Dupuytren’s contracture is a fairly common disorder of the fingers. The condition commonly first shows up as a thick nodule (knob) or a short cord in the palm of the hand, just below the ring finger. More nodules form, and the tissues thicken and shorten until the finger cannot be fully straightened. Dupuytren contracture usually affects only the ring and little finger. The contracture spreads to the joints of the finger, which can become permanently immobilized.
Successful treatment usually requires invasive procedures such as steroid injections or surgical release of the fascia. There are known advantages and disadvantages for each approach. For example, percutaneous needle aponeurotomy (PNA) has few complications and a quick recovery time. Patients report little pain and improved hand function. But the recurrence rate is high. This procedure may be what you had that you refer to as “needle stripping”.
The procedure involves slipping a surgical needle under the skin and making multiple incisions along the fascia to divide the cord up. Soft tissue release is done until the patient’s finger can be fully straightened.
Surgery to slice the palm open and remove the diseased tissue has a lower recurrence rate compared with percutaneous needle aponeurotomy (PNA). But the open incision technique called dermofasciectomy leaves scars. Not everyone is a good candidate for dermofasciectomy. Older age and other health problems can prevent surgery from being an option.
Without a one-best-treatment approach, surgeons continue to look for ways to obtain patient satisfaction and low recurrence rate. In a recent study, one surgeon compared two different treatments for Dupuytren disease. One group of patients just had percutaneous needle aponeurotomy (PNA).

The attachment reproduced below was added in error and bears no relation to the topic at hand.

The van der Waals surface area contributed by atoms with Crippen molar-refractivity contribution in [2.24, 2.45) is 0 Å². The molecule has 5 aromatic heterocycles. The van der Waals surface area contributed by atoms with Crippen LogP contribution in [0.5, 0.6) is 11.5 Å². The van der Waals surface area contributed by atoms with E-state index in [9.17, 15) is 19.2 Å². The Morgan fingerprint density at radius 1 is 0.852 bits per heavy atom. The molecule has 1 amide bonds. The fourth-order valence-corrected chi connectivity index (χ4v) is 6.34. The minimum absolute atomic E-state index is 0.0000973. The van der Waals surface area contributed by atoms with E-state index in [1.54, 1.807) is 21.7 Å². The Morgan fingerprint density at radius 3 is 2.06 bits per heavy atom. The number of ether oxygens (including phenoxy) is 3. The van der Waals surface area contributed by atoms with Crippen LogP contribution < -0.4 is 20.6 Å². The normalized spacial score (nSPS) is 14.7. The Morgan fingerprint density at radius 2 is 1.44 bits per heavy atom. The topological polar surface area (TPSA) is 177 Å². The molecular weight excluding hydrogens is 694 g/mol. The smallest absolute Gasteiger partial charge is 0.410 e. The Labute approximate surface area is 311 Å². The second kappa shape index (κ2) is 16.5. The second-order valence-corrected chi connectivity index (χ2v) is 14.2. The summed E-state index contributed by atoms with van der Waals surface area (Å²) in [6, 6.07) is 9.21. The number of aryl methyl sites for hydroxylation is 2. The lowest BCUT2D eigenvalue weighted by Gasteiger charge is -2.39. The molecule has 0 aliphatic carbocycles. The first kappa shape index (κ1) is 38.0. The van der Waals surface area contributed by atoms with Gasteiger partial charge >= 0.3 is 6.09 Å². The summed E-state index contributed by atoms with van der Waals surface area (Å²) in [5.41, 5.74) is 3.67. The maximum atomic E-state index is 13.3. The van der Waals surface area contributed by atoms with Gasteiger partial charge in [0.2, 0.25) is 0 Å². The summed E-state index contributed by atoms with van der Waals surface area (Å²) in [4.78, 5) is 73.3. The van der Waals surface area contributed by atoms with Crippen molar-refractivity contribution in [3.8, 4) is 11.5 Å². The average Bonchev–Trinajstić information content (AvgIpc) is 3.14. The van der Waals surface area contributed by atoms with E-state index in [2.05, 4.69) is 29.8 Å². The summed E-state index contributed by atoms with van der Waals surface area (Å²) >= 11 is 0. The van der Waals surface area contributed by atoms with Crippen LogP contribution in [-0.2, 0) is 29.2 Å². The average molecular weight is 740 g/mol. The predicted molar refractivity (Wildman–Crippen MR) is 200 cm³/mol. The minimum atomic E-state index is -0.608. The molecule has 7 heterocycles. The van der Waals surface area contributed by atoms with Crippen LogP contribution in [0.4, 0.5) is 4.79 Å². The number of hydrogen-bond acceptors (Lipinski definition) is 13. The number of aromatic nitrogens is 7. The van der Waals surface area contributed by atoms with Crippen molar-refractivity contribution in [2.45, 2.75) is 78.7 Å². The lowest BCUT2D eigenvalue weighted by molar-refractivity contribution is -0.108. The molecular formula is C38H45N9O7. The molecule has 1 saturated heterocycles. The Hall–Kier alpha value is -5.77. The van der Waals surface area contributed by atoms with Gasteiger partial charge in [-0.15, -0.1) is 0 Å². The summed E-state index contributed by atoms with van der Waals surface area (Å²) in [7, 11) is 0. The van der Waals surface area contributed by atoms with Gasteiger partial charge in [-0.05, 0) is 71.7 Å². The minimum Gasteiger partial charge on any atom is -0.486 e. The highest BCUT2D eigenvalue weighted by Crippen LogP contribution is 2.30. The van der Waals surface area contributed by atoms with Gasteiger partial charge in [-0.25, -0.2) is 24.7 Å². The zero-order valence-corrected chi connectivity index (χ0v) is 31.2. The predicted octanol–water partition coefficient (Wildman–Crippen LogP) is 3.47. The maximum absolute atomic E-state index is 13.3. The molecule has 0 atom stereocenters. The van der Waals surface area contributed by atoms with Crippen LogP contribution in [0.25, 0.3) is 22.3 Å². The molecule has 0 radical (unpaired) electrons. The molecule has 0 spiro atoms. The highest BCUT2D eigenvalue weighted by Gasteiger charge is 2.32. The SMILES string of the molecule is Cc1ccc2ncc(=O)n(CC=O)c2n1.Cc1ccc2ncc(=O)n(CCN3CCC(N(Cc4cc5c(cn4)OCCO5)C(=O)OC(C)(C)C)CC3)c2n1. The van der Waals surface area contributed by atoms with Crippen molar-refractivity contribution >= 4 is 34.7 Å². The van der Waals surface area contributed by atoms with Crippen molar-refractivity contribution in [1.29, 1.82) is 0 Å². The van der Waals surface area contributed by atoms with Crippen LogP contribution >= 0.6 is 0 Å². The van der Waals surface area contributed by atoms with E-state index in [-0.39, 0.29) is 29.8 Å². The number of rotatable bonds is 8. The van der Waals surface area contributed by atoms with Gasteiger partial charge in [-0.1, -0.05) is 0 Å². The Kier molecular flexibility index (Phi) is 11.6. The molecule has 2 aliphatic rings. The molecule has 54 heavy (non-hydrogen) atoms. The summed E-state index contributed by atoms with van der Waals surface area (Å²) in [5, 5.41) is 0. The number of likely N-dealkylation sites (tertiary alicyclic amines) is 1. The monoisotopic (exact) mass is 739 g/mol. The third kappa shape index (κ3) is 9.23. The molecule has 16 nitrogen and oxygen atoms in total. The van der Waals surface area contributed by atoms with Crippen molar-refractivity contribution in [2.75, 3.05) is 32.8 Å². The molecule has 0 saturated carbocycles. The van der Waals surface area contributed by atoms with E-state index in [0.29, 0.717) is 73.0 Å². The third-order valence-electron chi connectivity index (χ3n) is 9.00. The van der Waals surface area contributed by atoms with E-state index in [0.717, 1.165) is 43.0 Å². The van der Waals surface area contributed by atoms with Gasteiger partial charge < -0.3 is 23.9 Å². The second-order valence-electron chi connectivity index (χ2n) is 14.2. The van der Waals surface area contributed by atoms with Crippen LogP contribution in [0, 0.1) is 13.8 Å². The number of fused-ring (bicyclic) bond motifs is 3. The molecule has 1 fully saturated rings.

The second group had the PNA procedure followed immediately by injection of triamcinolone acetonide (TA). TA injections were repeated six weeks and three months after the first injection. TA injection is a type of steroid (antiinflammatory). The injections were placed right into the contracted (tight) cords caused by the Dupuytren disease.
Results were measured by comparing finger motion (extension) before and after treatment. Overall joint motion was better in the group who received the combined PNA procedure and TA injection. The joint most affected (in a positive or beneficial way) by this combined approach was the proximal interphalangeal (PIP) joint. The PIP joint is the middle knuckle of the finger.
Although this study only presented short-term results, there is limited evidence that TA injections may have the ability to provide long-term correction of joint contracture. Results were promising enough after six months to encourage further study using TA injections for Dupuytren contractures. This treatment may be something you will want to discuss with your surgeon as the next step to your painful, limited finger motion.